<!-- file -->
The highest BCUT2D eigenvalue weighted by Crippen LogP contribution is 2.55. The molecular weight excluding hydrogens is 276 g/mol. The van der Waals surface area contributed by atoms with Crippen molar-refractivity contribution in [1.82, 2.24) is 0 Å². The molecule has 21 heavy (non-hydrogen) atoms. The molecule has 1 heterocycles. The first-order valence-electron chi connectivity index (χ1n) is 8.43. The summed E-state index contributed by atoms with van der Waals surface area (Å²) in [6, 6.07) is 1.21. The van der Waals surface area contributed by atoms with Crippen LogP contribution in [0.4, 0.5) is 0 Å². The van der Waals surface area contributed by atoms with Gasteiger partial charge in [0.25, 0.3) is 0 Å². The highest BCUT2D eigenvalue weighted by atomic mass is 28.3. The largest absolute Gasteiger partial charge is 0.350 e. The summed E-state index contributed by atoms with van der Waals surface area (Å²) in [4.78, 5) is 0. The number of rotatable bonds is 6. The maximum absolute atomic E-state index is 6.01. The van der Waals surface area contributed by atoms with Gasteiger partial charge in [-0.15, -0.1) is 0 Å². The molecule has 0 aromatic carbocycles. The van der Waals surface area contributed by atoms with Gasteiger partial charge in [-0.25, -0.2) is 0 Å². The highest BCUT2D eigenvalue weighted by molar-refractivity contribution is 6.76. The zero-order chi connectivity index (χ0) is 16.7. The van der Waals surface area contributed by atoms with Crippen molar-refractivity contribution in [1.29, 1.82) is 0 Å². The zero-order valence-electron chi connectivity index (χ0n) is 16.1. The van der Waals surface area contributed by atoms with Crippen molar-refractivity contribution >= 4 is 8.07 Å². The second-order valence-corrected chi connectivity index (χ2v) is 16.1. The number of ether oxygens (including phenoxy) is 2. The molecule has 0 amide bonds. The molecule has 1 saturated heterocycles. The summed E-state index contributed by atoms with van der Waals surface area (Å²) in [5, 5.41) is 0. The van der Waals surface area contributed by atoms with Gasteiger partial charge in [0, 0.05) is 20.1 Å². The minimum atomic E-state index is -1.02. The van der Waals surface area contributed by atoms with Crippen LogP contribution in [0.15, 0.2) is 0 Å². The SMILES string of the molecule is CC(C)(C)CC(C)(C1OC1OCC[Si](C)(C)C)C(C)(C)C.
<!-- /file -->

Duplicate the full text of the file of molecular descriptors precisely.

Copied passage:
The highest BCUT2D eigenvalue weighted by Crippen LogP contribution is 2.55. The molecular weight excluding hydrogens is 276 g/mol. The van der Waals surface area contributed by atoms with Crippen molar-refractivity contribution in [1.82, 2.24) is 0 Å². The molecule has 21 heavy (non-hydrogen) atoms. The molecule has 1 heterocycles. The first-order valence-electron chi connectivity index (χ1n) is 8.43. The summed E-state index contributed by atoms with van der Waals surface area (Å²) in [6, 6.07) is 1.21. The van der Waals surface area contributed by atoms with Crippen LogP contribution in [0.4, 0.5) is 0 Å². The van der Waals surface area contributed by atoms with Gasteiger partial charge in [0.25, 0.3) is 0 Å². The highest BCUT2D eigenvalue weighted by atomic mass is 28.3. The largest absolute Gasteiger partial charge is 0.350 e. The summed E-state index contributed by atoms with van der Waals surface area (Å²) in [4.78, 5) is 0. The number of rotatable bonds is 6. The maximum absolute atomic E-state index is 6.01. The van der Waals surface area contributed by atoms with Gasteiger partial charge in [-0.15, -0.1) is 0 Å². The molecule has 0 aromatic carbocycles. The van der Waals surface area contributed by atoms with Gasteiger partial charge in [-0.25, -0.2) is 0 Å². The highest BCUT2D eigenvalue weighted by molar-refractivity contribution is 6.76. The zero-order chi connectivity index (χ0) is 16.7. The van der Waals surface area contributed by atoms with Crippen molar-refractivity contribution in [1.29, 1.82) is 0 Å². The zero-order valence-electron chi connectivity index (χ0n) is 16.1. The van der Waals surface area contributed by atoms with Crippen molar-refractivity contribution >= 4 is 8.07 Å². The second-order valence-corrected chi connectivity index (χ2v) is 16.1. The number of ether oxygens (including phenoxy) is 2. The molecule has 0 amide bonds. The molecule has 1 saturated heterocycles. The summed E-state index contributed by atoms with van der Waals surface area (Å²) in [5, 5.41) is 0. The van der Waals surface area contributed by atoms with Gasteiger partial charge in [0, 0.05) is 20.1 Å². The minimum atomic E-state index is -1.02. The van der Waals surface area contributed by atoms with Crippen LogP contribution in [0.15, 0.2) is 0 Å². The SMILES string of the molecule is CC(C)(C)CC(C)(C1OC1OCC[Si](C)(C)C)C(C)(C)C.